True Colors: Is A Painting Real Or Is It A Forgery? Technology Has Made It Easier To Spot Fakes
December 20, 2009
One of the more unusual features of "Rembrandt's People," the exhibition running at the Wadsworth Atheneum Museum of Art, is a series of paintings by people who aren't actually Rembrandt.
These pieces just look a lot like Rembrandt's work. The point, says the Atheneum's chief conservator, Stephen Kornhauser, is to show how influential the Dutch painter was and how tricky it can be for art collectors to tell fakes from the real deal.
That's a dilemma museum officials know all too well. In the middle of the last century, the Atheneum acquired two "Rembrandts" that were later revealed to be painted by other artists.
Fortunately for art collectors, technology has made it easier to spot the fakes, but forgers are a wily lot.
"You need a network of people you can rely on," Kornhauser says.
One of the people he relies on the most is Henry DePhillips, an art conservation scientist at Trinity College. The two met when Kornhauser was subbing in DePhillips' weekly tennis doubles match in the 1980s. At the time, questions had arisen about the authenticity of one of the Atheneum's Vincent Van Gogh paintings. Kornhauser says he never questioned the painting's authenticity but needed proof. He asked DePhillips if he could look at some paint samples from the Van Gogh in question.
DePhillips' specialty at the time was studying proteins, but he wasn't fazed by the request. "The materials, they're all chemicals, so for me it was natural," he says. "What I had to learn was the art. That I did not have at all."
He was a little taken aback by how small the paint samples given to him were, but as Kornhauser explained, you chip off as little as you can when you're talking about a $3 million work of art. DePhillips got to work, and his analysis found that the pigments' chemical make-up was consistent with the materials that Van Gogh would have used. The early success shifted DePhillips' career, and for the last 22 years, the science of art has been his specialty.
His work prevented the Atheneum from purchasing a painting, supposedly by French painter James Tissot, when DePhillips detected traces of titanium dioxide in the paint. Titanium dioxide didn't show up in pigments until the 1920s, and Tissot died in 1902.
"So [Kornhauser] took it back to the dealer, who said, 'Ohh, you know, I thought maybe there was something wrong with this'."
The field of conservation science is still young. It used to be that conservation efforts were largely the work of the artists, since they were the ones who knew the material best. It wasn't until the mid-20th century that scientific principles were applied to conservation.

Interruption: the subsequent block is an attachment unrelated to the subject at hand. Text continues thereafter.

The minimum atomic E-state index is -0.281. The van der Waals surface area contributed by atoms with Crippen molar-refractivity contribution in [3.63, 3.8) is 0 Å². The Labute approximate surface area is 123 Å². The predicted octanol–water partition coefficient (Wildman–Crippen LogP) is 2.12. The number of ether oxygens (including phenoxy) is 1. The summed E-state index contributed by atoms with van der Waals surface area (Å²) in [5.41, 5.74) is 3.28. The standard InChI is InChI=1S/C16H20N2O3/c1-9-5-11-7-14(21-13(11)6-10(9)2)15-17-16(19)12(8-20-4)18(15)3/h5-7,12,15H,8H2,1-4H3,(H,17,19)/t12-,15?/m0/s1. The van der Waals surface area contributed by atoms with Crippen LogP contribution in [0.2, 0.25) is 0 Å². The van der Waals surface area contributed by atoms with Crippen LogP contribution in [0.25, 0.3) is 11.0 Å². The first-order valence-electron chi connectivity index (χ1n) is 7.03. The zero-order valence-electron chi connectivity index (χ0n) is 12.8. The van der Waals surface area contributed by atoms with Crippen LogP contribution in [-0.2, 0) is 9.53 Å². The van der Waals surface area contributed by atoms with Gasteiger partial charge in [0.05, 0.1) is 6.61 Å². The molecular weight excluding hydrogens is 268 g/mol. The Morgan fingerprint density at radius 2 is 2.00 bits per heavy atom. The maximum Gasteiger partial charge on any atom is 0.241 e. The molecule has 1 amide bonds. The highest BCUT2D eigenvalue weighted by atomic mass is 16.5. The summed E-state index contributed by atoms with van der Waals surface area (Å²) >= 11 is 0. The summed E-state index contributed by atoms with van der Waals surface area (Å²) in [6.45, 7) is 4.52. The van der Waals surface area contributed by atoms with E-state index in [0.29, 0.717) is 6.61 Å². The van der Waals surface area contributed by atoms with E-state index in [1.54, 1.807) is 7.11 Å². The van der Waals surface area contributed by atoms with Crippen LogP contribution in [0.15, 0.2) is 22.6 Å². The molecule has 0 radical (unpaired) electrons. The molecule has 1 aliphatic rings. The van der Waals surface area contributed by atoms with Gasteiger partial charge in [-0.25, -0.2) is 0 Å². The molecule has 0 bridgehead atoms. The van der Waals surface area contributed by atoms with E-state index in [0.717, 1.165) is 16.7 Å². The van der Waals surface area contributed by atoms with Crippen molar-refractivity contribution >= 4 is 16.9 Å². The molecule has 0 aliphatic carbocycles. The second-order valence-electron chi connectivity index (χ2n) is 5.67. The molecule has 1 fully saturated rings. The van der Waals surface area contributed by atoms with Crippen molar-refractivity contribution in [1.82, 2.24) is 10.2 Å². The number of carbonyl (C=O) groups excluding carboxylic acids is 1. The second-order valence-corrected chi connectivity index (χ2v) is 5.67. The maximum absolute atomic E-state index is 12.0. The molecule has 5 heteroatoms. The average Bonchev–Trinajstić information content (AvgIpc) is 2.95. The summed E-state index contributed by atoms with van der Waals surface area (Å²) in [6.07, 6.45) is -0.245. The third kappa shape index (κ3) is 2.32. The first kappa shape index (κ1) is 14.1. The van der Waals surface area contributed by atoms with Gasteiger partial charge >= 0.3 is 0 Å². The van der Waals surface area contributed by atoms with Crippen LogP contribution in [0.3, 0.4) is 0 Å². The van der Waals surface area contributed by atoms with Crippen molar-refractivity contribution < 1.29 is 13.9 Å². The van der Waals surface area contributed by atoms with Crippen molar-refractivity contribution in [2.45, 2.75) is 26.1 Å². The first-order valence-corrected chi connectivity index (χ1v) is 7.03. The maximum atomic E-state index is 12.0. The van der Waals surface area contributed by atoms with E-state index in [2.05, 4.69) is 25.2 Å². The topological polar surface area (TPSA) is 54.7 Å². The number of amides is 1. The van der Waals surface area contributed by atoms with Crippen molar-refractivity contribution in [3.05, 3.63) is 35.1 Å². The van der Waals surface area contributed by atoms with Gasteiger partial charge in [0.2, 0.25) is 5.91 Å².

When he entered the field, DePhillips says, there weren't many other conservation scientists. There's more interest in it now, and as DePhillips tells it, the forgery detectors can use all the help they can get. An FBI agent once told him that about 25 percent of all artwork in museums are forgeries. And for private collectors, the estimate is 40 percent.
It's obviously a disappointment for a museum to learn that one of its works is a fake, but it can be financially disastrous for a private collector. Not surprisingly, DePhillips says, private collectors rarely volunteer to have their artwork analyzed.
Art forgery is a $6 billiona-year business, so the crooks have a lot motivating them.
"Forgeries are getting better, but fortunately, our technology is also getting better, so we stay one step ahead of them," DePhillips says. "But these guys are very, very clever."
So clever that sometimes the difference between real and fake can be detected only with state-of-the-art equipment. Such was the case when a conservator at the Lyman Allyn Art Museum in New London contacted DePhillips about a 15th-century Antonio Rossellino relief painting whose authenticity was questioned. Rossellinos often are suspect because of a 19th-century forger who flooded the market with hundreds of fake Rossellinos. Thanks to his expertise and equipment (including a $125,000 electron microscope), DePhilips detected a small but important detail: There was no trace of silicon in the yellow paint chip sampled from the work.
Aha! That means it was a pigment known as Lead-Tin Yellow Type 1, used in the 15th century but not available during the forgerer's life. He passed his findings onto this friend, who in turn used them to eliminate any doubt about the work.
Reprinted with permission of the Hartford Courant.
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